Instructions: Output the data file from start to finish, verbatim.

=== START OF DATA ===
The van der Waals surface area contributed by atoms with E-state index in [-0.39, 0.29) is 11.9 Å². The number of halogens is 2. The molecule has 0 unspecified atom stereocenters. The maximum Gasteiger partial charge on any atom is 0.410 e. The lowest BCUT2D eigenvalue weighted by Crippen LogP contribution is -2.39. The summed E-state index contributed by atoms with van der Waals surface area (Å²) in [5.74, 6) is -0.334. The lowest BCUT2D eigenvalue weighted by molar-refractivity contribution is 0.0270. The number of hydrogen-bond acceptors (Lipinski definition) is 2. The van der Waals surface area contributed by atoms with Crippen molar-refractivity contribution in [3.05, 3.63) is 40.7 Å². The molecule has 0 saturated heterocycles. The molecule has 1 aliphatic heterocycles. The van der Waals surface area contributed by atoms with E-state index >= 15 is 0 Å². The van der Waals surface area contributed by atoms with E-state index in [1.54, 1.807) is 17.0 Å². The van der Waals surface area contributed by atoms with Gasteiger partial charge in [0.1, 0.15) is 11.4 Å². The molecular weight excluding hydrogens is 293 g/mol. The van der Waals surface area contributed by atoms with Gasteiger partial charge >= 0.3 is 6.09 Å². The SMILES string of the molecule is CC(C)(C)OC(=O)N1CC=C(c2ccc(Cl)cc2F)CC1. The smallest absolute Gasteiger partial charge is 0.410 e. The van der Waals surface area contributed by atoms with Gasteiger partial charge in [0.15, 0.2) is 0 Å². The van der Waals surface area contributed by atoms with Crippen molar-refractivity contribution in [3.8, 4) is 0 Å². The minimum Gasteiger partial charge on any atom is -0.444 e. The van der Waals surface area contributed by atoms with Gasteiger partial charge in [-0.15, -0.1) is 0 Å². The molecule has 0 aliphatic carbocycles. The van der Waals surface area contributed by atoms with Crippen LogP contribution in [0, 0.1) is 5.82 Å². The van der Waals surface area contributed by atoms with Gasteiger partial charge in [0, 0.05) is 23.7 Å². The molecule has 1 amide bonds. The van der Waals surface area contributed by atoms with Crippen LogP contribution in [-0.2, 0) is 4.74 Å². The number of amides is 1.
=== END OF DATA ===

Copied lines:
The van der Waals surface area contributed by atoms with E-state index in [-0.39, 0.29) is 11.9 Å². The number of halogens is 2. The molecule has 0 unspecified atom stereocenters. The maximum Gasteiger partial charge on any atom is 0.410 e. The lowest BCUT2D eigenvalue weighted by Crippen LogP contribution is -2.39. The summed E-state index contributed by atoms with van der Waals surface area (Å²) in [5.74, 6) is -0.334. The lowest BCUT2D eigenvalue weighted by molar-refractivity contribution is 0.0270. The number of hydrogen-bond acceptors (Lipinski definition) is 2. The van der Waals surface area contributed by atoms with Crippen molar-refractivity contribution in [3.05, 3.63) is 40.7 Å². The molecule has 0 saturated heterocycles. The molecule has 1 aliphatic heterocycles. The van der Waals surface area contributed by atoms with E-state index >= 15 is 0 Å². The van der Waals surface area contributed by atoms with E-state index in [1.54, 1.807) is 17.0 Å². The van der Waals surface area contributed by atoms with Gasteiger partial charge in [0.1, 0.15) is 11.4 Å². The molecular weight excluding hydrogens is 293 g/mol. The van der Waals surface area contributed by atoms with Gasteiger partial charge >= 0.3 is 6.09 Å². The SMILES string of the molecule is CC(C)(C)OC(=O)N1CC=C(c2ccc(Cl)cc2F)CC1. The smallest absolute Gasteiger partial charge is 0.410 e. The van der Waals surface area contributed by atoms with Gasteiger partial charge in [0.15, 0.2) is 0 Å². The van der Waals surface area contributed by atoms with Crippen molar-refractivity contribution in [3.8, 4) is 0 Å². The minimum Gasteiger partial charge on any atom is -0.444 e. The van der Waals surface area contributed by atoms with Gasteiger partial charge in [-0.15, -0.1) is 0 Å². The molecule has 0 aliphatic carbocycles. The van der Waals surface area contributed by atoms with Crippen LogP contribution in [0, 0.1) is 5.82 Å². The van der Waals surface area contributed by atoms with Gasteiger partial charge in [0, 0.05) is 23.7 Å². The molecule has 1 amide bonds. The van der Waals surface area contributed by atoms with Crippen LogP contribution in [-0.2, 0) is 4.74 Å². The number of amides is 1.